A lot of hope on reopening businesses and returning to work in the U.S. hinges on COVID-19 testing and the development of treatments and a vaccine.
But as the country ramps up antibody testing – analyzing blood samples for signs someone has been exposed to or infected with the coronavirus that causes COVID-19 – physician and economist Peter Ubel of Duke University’s Fuqua School of Business warned about the potential consequences of imperfect tests.
“Right now, there have been a lot of tests that have been approved by the FDA, but some are not so great,” he said. Many tests boast what may sound like low error rates, he said. Yet even seemingly small rates of false-positive and false-negative results could lead to people unwittingly spreading the virus, either thinking they are not infected and safe to socialize, or falsely believing they have already been exposed to the virus and can’t be infected again. Therefore, the idea that people could use testing to determine who’s immune and can return to a non-socially-distant life may not be realistic, he said.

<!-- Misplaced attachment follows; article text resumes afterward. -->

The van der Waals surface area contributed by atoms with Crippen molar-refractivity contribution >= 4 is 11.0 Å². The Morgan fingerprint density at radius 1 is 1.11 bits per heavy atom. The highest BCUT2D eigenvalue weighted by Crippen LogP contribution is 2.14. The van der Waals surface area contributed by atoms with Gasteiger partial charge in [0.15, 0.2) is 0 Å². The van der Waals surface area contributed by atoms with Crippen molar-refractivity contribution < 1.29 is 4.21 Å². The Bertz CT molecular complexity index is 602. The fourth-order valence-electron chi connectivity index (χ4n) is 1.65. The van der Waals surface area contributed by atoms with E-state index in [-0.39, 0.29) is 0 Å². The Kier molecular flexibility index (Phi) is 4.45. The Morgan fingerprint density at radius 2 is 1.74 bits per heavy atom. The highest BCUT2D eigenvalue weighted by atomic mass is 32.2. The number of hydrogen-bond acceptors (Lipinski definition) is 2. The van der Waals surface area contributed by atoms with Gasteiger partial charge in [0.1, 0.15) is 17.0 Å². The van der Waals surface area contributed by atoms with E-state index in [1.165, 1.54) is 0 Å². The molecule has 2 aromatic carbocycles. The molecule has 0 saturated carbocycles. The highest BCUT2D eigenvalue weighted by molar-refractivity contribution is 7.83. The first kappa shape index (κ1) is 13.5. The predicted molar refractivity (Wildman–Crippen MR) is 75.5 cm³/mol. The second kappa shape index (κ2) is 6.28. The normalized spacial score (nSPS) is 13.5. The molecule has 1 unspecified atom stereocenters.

“I think this idea of an ‘immunity passport’ is not ready for prime time, because I don’t think any test could be accurate enough to give us anything but a false sense of security,” Ubel said recently on a live broadcast for Fuqua followers on LinkedIn (see videos). He also co-authored an opinion piece in The Washington Post on the topic.
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